One crucial benefit is that for minority children, it’s important to have role models and guides they can relate to.

“Children communicate with someone who looks like them,” says Kevin. “My comprehension level and intelligence are there. We help them get their grades together, we understand child psychology and sociology.”

He and his colleagues tutor some of these preteens and teens, keep them busy with learning and working.

He says, “When you’re going into high school, getting ready to go there, thinking about turning 18, that’s when things happen. If you have too much idle time . . .”

That was one of the pitfalls he faced, but now Kevin and others can offer summer employment for the boys they work with.

Among the new focuses in his life, Kevin has his own catering business, Ellison’s NY Carolina Eats. “I’ve got a wedding coming up, a graduation coming up,” he tells us. “I started in 2021, had a food truck for a while, and there were some ups and downs, so I switched to catering.” He also manages a few artists from SC who like to come to Asheville for greater exposure.

Besides basic tutoring and helping young people find and center their better selves, Kevin has developed a philosophy that he lives by. “This is another piece of wisdom, and it’s for everybody in the schools and after-school system. It’s for the music teacher in middle school, the secretary in high school,” he says, showing us his colorful outfit. “When you’re among children in an educational setting, they feed off your colors. I dress every day in rich, bright colors.”

As we finish our talk, he adds another piece of wisdom he has developed for himself.

“One thing I’ve learned is that the biggest chance we take in our life is closing our eyes and opening them. You have to have a plan from A to P. How you feelin’ this morning? I woke up, I’m free. I’m blessed, I can deal with the rest.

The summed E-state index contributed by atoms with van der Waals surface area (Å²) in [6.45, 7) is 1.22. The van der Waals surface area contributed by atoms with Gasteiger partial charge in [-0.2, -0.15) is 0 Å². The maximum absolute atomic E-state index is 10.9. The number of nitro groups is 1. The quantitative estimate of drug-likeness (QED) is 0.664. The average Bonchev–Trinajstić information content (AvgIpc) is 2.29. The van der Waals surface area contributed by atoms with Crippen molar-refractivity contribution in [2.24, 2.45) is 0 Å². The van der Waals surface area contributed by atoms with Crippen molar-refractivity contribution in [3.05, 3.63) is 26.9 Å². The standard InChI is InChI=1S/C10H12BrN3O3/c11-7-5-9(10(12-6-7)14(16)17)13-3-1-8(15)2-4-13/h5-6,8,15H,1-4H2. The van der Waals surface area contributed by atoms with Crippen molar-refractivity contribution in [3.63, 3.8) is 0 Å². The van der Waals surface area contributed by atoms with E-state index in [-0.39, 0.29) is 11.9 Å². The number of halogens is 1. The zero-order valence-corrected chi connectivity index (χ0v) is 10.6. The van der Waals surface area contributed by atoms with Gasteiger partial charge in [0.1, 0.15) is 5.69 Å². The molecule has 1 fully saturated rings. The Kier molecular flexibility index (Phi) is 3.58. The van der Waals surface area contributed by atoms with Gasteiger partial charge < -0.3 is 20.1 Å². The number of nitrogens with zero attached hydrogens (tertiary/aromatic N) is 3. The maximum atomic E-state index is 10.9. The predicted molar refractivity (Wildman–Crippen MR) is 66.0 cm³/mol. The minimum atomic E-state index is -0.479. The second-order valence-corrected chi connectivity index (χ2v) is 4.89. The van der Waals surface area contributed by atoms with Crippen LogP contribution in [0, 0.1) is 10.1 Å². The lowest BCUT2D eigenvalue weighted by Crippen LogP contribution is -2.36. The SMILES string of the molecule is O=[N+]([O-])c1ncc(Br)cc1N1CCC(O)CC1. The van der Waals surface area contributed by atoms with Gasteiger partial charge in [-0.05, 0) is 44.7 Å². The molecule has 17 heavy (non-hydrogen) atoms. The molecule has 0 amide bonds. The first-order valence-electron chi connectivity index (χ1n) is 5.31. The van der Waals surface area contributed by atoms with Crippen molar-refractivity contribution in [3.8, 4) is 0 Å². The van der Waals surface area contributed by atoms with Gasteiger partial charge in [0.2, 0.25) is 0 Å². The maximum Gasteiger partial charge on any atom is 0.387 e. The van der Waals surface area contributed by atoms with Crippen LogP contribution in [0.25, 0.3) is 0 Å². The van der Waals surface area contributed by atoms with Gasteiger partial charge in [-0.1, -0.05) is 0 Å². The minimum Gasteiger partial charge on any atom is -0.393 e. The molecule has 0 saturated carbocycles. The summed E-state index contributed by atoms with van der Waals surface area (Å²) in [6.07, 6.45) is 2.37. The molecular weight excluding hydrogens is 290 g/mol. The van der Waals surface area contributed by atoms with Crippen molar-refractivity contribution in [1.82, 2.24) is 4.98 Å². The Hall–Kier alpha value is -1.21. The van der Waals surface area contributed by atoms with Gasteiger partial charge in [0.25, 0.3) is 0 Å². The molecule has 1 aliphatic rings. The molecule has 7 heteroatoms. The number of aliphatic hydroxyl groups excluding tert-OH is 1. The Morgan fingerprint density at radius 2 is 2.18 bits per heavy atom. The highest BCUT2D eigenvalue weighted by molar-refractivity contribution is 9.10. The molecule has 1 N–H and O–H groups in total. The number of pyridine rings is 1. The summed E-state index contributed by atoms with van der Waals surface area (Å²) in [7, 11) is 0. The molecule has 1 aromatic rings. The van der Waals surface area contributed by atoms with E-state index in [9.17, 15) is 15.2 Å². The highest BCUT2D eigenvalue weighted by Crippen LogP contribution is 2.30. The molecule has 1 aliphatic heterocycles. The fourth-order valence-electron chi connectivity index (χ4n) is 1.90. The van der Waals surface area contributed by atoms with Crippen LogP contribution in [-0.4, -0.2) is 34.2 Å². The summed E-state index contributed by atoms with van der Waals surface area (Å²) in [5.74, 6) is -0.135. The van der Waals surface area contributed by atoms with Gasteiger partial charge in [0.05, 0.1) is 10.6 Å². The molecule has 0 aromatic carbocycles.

Daniel Young
Daniel Young
Photo: Renato Rotolo

Daniel Young, a.k.a. Turk da Jerk

Originally from Asheville, Daniel Young, 47, is a 1994 graduate of Asheville High School. Now a father of four, he grew up in the Hillcrest public housing community, and community remains his passion.

Daniel has been working with kids since 2005 through a program he leads called Positive Steps. It focuses on youth mentorship, “crossover” kids, a positive ideology, compassion—because “I know the secrets from good to bad.”

Daniel’s story is not atypical, either in facing problems during his youth or in looking at them head-on and correcting them.

“I did five years in prison, some of it at the same time as my father. I idolized our father, but he wasn’t in my life. But,” he says, “he made me see the problems when we were in prison together. At one point I had an altercation with guards and he said, “Do you want to keep doing this?” So later on, I chose to do a 180 and decided to change my life.”

One clear thing he learned from his father in prison was that we all face choices, and “Whatever your choices, you have to pay the consequences.” And that’s one of the lessons he applies to the young people he works with.

“I’ve turned my lessons into blessings. When you face a wall, any obstacle,” he says, “put it down and use it as a stepping stone.” Nodding to Kevin and Michael, “We all had felonies on our record. We had to prove what we’re bringing to the table.”

Daniel, for example, led a cooking academy at Asheville Middle School, and over four years worked with, and taught, four different groups of children.

“Now, they’re on a good track in life. In fact, one boy plays with the Asheville Symphony—and besides that, one jewel I’ve planted with all of them is that they know how to cook for themselves. Because one way or another, you gotta feed yourself.”

He himself has several streams of income, including transportation, a janitorial service, and his catering business. Currently he is also teaching a bartending class, and working to get funding to get young people certified. And, like other men who have not just stepped away from bad choices made earlier in life, Daniel is repairing them.

“At one point I was tearing down the community, but now we’re replanting seeds and fixing what we did wrong. My goal is to fix all the things I did wrong. I want when my time is over to have done so many things to fix the things I did wrong. So I say, you have to stay God-conscious, you have to stay on your path. You have God inside of you, and that conscience, your conscience, is always at work.”

Turk da Jerk’s final word to us: “I keep myself to a standard, and I do it for these kids.”